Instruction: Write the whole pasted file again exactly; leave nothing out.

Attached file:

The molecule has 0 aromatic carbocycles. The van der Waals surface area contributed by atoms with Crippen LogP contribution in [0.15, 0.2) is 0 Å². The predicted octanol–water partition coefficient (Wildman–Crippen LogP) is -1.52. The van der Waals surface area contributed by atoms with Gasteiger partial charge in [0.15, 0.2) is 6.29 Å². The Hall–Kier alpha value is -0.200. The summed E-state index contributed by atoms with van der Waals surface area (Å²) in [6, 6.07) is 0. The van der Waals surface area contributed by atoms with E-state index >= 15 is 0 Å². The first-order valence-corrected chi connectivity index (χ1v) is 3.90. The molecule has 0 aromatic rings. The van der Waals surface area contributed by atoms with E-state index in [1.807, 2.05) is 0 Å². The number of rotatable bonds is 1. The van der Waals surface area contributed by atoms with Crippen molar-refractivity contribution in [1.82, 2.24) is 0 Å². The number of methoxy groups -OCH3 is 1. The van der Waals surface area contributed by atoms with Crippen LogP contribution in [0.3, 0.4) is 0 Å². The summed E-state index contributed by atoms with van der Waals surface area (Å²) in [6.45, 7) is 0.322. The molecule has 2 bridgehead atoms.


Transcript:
The molecule has 0 aromatic carbocycles. The van der Waals surface area contributed by atoms with Crippen LogP contribution in [0.15, 0.2) is 0 Å². The predicted octanol–water partition coefficient (Wildman–Crippen LogP) is -1.52. The van der Waals surface area contributed by atoms with Gasteiger partial charge in [0.15, 0.2) is 6.29 Å². The Hall–Kier alpha value is -0.200. The summed E-state index contributed by atoms with van der Waals surface area (Å²) in [6, 6.07) is 0. The van der Waals surface area contributed by atoms with E-state index >= 15 is 0 Å². The first-order valence-corrected chi connectivity index (χ1v) is 3.90. The molecule has 0 aromatic rings. The van der Waals surface area contributed by atoms with E-state index in [1.807, 2.05) is 0 Å². The number of rotatable bonds is 1. The van der Waals surface area contributed by atoms with Crippen molar-refractivity contribution in [1.82, 2.24) is 0 Å². The number of methoxy groups -OCH3 is 1. The van der Waals surface area contributed by atoms with Crippen LogP contribution in [0.3, 0.4) is 0 Å². The summed E-state index contributed by atoms with van der Waals surface area (Å²) in [6.45, 7) is 0.322. The molecule has 2 bridgehead atoms.